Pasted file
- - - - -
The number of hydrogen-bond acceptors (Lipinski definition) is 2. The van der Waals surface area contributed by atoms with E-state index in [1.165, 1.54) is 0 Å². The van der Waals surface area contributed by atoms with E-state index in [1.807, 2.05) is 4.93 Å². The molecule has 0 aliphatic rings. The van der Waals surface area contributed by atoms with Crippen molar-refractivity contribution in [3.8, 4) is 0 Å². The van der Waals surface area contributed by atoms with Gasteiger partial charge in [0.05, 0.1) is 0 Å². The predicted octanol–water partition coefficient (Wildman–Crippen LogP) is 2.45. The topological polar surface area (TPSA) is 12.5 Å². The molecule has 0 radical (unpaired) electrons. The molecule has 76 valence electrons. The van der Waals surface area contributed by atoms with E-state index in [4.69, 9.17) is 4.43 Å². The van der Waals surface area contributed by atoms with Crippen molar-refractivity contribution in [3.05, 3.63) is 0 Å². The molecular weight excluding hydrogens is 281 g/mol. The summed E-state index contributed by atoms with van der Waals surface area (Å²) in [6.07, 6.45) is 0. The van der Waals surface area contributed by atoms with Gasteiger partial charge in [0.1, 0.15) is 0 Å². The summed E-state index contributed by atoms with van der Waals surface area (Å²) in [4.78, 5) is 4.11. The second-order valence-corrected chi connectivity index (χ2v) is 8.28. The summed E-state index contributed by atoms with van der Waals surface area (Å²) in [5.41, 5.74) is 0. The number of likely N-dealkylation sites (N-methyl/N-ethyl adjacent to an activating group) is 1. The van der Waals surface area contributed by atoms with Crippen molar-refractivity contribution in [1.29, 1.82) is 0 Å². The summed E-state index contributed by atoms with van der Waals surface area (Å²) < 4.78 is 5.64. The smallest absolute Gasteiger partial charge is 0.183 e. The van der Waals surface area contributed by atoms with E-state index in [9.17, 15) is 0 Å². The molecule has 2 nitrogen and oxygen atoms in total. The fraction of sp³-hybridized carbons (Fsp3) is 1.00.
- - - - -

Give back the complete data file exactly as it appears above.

The number of hydrogen-bond acceptors (Lipinski definition) is 2. The van der Waals surface area contributed by atoms with E-state index in [1.165, 1.54) is 0 Å². The van der Waals surface area contributed by atoms with E-state index in [1.807, 2.05) is 4.93 Å². The molecule has 0 aliphatic rings. The van der Waals surface area contributed by atoms with Crippen molar-refractivity contribution in [3.8, 4) is 0 Å². The van der Waals surface area contributed by atoms with Gasteiger partial charge in [0.05, 0.1) is 0 Å². The predicted octanol–water partition coefficient (Wildman–Crippen LogP) is 2.45. The topological polar surface area (TPSA) is 12.5 Å². The molecule has 0 radical (unpaired) electrons. The molecule has 76 valence electrons. The van der Waals surface area contributed by atoms with E-state index in [4.69, 9.17) is 4.43 Å². The van der Waals surface area contributed by atoms with Crippen molar-refractivity contribution in [3.05, 3.63) is 0 Å². The molecular weight excluding hydrogens is 281 g/mol. The summed E-state index contributed by atoms with van der Waals surface area (Å²) in [6.07, 6.45) is 0. The van der Waals surface area contributed by atoms with Gasteiger partial charge in [0.1, 0.15) is 0 Å². The summed E-state index contributed by atoms with van der Waals surface area (Å²) in [4.78, 5) is 4.11. The second-order valence-corrected chi connectivity index (χ2v) is 8.28. The summed E-state index contributed by atoms with van der Waals surface area (Å²) in [5.41, 5.74) is 0. The number of likely N-dealkylation sites (N-methyl/N-ethyl adjacent to an activating group) is 1. The van der Waals surface area contributed by atoms with Crippen molar-refractivity contribution in [1.29, 1.82) is 0 Å². The summed E-state index contributed by atoms with van der Waals surface area (Å²) < 4.78 is 5.64. The smallest absolute Gasteiger partial charge is 0.183 e. The van der Waals surface area contributed by atoms with E-state index in [9.17, 15) is 0 Å². The molecule has 2 nitrogen and oxygen atoms in total. The fraction of sp³-hybridized carbons (Fsp3) is 1.00.